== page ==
Inaccurate tax reporting by broker-dealers could force brokerage clients to seek damages, as highlighted in an ongoing lawsuit against UBS Financial Services in New Jersey District Court, and could force brokers to seek protection by forcing their clients to sign liability waivers in connection with their tax reporting.
That’s according to Mayer Brown tax transaction and consulting partners Jared Goldberger and Mark Leeds in a recent client alert which outlines that if the lawsuit is successful, it could have wide implications for how brokerage clients respond to lapses in tax reporting and how brokers protect themselves from liability going forward.
But even though the specific case involves an individual who purchased taxable municipal securities through a broker, its implications aren’t limited to a particular security or investment and could impact how all brokers comply with their tax reporting obligations, Goldberger said.
“It’s really unusual for an individual to take its broker to court over inaccurate tax reporting,” Leeds said. “Most people just ‘swim upstream’ against the Form 1099, report correctly and beg and plead with the broker to correct the reporting mistakes,” he added. “Even if there was a good faith error by the broker, nobody would have reasonably foreseen a lawsuit over something like this.”
If the lawsuit succeeds, then brokers may take the extra step to protect themselves in ways not widely seen as of now.
“Brokers should consider whether account documentation should have a waiver of liability,” Goldberger said. “If you want to open your account at any brokerage, you should understand when you open the account, that there’s a possibility that the tax reporting won’t be perfect but that the brokerage itself is not going to be liable for damages if they make mistakes.”
The mistake arose when sometime before 2014, Richard Goodman and “similarly situated individuals” purchased a significant number of taxable municipal bonds at a premium, issued by the states of Texas and Michigan and held in a brokerage account controlled by UBS Financial Services.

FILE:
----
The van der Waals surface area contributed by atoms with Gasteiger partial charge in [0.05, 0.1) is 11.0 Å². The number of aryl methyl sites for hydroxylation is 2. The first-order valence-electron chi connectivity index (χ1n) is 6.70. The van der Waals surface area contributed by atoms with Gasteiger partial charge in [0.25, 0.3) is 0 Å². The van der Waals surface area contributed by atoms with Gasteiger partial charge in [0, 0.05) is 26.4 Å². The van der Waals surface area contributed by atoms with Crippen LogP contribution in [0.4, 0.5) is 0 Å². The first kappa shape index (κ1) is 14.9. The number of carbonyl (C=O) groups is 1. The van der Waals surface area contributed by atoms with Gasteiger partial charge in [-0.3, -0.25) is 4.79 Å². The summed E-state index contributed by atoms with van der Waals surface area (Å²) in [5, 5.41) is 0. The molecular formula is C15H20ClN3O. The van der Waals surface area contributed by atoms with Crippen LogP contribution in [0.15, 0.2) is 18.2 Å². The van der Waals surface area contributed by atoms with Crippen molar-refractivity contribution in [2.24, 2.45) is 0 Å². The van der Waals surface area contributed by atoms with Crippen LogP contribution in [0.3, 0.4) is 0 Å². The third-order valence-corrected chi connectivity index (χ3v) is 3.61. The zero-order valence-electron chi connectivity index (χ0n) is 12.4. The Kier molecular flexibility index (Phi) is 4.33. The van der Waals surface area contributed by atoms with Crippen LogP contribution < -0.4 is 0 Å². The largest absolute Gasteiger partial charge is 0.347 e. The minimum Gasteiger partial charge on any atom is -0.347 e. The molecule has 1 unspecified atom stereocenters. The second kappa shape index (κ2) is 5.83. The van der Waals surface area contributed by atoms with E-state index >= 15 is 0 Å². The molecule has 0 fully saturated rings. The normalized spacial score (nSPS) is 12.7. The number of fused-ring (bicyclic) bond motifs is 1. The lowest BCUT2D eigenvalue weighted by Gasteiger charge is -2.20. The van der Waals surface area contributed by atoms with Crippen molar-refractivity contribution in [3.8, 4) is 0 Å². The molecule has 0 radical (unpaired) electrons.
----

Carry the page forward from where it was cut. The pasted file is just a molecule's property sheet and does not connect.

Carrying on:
When bonds are purchased at a premium, “U.S. tax law permits the taxpayer to amortize the premium over the remaining life of the bond,” the Mayer Brown alert said. Treasury regulations say that unless a client states in writing otherwise, the broker must report the amount of any amortizable bond premiums allocable to a stated interest payment, thus reducing the taxpayer’s taxable income.
Goodman claims that UBS violated policies set out in the Form 1099 guide as the forms he received included only the interest amount without the amortizable bond premium, which forced him to overstate his income tax obligations for 2015-2018.
UBS eventually provided Goodman with the corrected forms, revealing that the original forms overstated Goodman’s income by $200,868.34 during those four years, the documents said.
Goodman brought contract and tort claims against UBS and the firm filed a motion to dismiss, which was denied but the court found it appropriate to allow the parties to proceed to discovery. The claim could still be thrown out in a future motion for summary judgment made by the broker.
“The Goodman opinion highlights the need to carefully review existing client/customer documentation to see what, if anything, is agreed or promised to clients, customers, or payees in terms of information reporting,” the alert said. “At the very least, taxpayers should consider whether such documentation should contain an acknowledgement by the client/customer/payee that the broker is not liable for inadvertent tax reporting errors.”
“This case is a valuable reminder of the complexities associated with tax reporting,” said Michael Decker, senior vice president for research and public policy at the Bond Dealers of America. “Dealers should and do take care to ensure that reporting is accurate and complete.”